I did run into a disconcerting bug while writing this report. The central workspace where I was writing suddenly froze and showed me a static view of my text. I could scroll up and down, but the text would not visually change when I typed, even though the rest of the interface acted like it was registering my typing. A program restart was necessary to make the problem go away. I have not been able to reproduce the error since and I am still not sure the glitch was the product of LibreOffice or my window manager (KDE 4.14).
Finally there is all the new stuff that make the new LibreOffice merit the 5.0 tag.
LibreOffice users have been able to sign their documents for some time, but it is in 5.0 where everything comes together and you can sign and timestamp your files to guarantee their integrity. To do this, you can use a personal certificate stored by Firefox. For example: as I am in Spain, I use the official certificate given to me for free by the Fabrica Nacional de Moneda y Timbre. This personal and untransferable certificate allows me to carry out official business with the public administration online, but I can also use it to sign documents. The government in your country may have a similar service you can use.
LibreOffice will often pick up your Firefox certificates automatically, but if it fails to do so, go to Tools > Options and choose Security under the LibreOffice section. In Certificate Path, click on the Certificate button and navigate to /home/[your username]/.mozilla/firefox/[your account].default.
Another interesting new feature is… well, I don’t know what it’s officially called, so I’ve christened it The Navigation Wheel. If you click your mouse wheel (middle button) in any place of a document, a little 3D -looking hemisphere appears stuck to your document. It has arrows pointing North, East, South and West. Move the cursor around, and your document scrolls in the direction relative to the Wheel.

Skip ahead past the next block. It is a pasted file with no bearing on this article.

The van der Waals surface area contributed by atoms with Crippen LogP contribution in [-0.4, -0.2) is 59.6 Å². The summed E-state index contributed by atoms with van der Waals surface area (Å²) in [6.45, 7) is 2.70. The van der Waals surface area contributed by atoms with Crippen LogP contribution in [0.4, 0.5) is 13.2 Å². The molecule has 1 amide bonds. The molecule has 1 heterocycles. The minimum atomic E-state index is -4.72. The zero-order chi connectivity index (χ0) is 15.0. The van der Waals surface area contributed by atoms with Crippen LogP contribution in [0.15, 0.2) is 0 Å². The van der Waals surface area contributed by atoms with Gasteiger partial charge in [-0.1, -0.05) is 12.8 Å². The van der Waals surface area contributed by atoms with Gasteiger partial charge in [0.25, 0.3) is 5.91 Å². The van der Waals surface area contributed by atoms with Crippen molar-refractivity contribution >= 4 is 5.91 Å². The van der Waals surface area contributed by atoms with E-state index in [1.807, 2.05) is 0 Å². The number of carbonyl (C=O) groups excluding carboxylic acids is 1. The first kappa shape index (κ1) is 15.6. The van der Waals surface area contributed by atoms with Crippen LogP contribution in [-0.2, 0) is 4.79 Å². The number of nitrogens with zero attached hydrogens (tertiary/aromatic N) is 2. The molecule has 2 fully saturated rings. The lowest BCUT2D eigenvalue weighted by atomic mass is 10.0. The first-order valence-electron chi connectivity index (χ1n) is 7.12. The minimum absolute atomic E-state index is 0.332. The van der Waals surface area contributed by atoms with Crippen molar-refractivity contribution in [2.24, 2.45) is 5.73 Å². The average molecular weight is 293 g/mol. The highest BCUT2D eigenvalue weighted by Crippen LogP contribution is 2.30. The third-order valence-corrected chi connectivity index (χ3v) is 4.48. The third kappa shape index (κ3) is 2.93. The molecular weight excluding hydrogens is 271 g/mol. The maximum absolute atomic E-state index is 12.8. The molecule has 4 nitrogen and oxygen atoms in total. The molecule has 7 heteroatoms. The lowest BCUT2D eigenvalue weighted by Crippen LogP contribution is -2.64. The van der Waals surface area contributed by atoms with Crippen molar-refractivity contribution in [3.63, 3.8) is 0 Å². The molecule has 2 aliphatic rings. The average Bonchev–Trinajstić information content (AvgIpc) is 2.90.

This is kind of cool, but it does break the Linux default functionality assigned to the mouse wheel click, namely that in other programs you use the middle button click to paste at the cursor’s position whatever you selected beforehand.
Maybe a slightly minor improvement for many is that LibreOffice 5.0 is that it is aesthetically more pleasing than its predecessors. The icons are more stylised, the areas to the right of the workspace are wisely used and include handy docks, and the overall colouring schemes are more consistent and pleasant.
But probably one of the most important features is that every new version of LibreOffice adds to the number and quality of their file format filters, i.e. every version is better at importing and exporting documents to different formats, including Microsoft Office formats, than the one before. In 5.0, LibreOffice has improved on DOC and RTF importing and exporting for text documents, and on OOXML formats (docx, xlsx, etc.) across the board.
If you would like to see a full list of changes and improvements, visit the LibreOffice 5.0 release notes page.
Windows and Mac users can download installers from the LibreOffice site. If you are using GNU/Linux, most distros have set up specific repositories with packed versions of 5.0 ready to be installed with your software management system. In Ubuntu, for example, you simply have to do
sudo add-apt-repository -y ppa:libreoffice/ppa sudo apt-get update && sudo apt-get upgrade
and you’re good to go.
My personal appreciation, may I insist as an end user, is that 5.0 is the best version of LibreOffice yet. It is snappy and light. plus it is finally shedding the last of its 1990s skins and in general looks consistently good. More importantly, it has so far proven stabler than the 4.x branch and has interesting new features, most of which are well thought out and useful.
I personally recommend upgrading right away.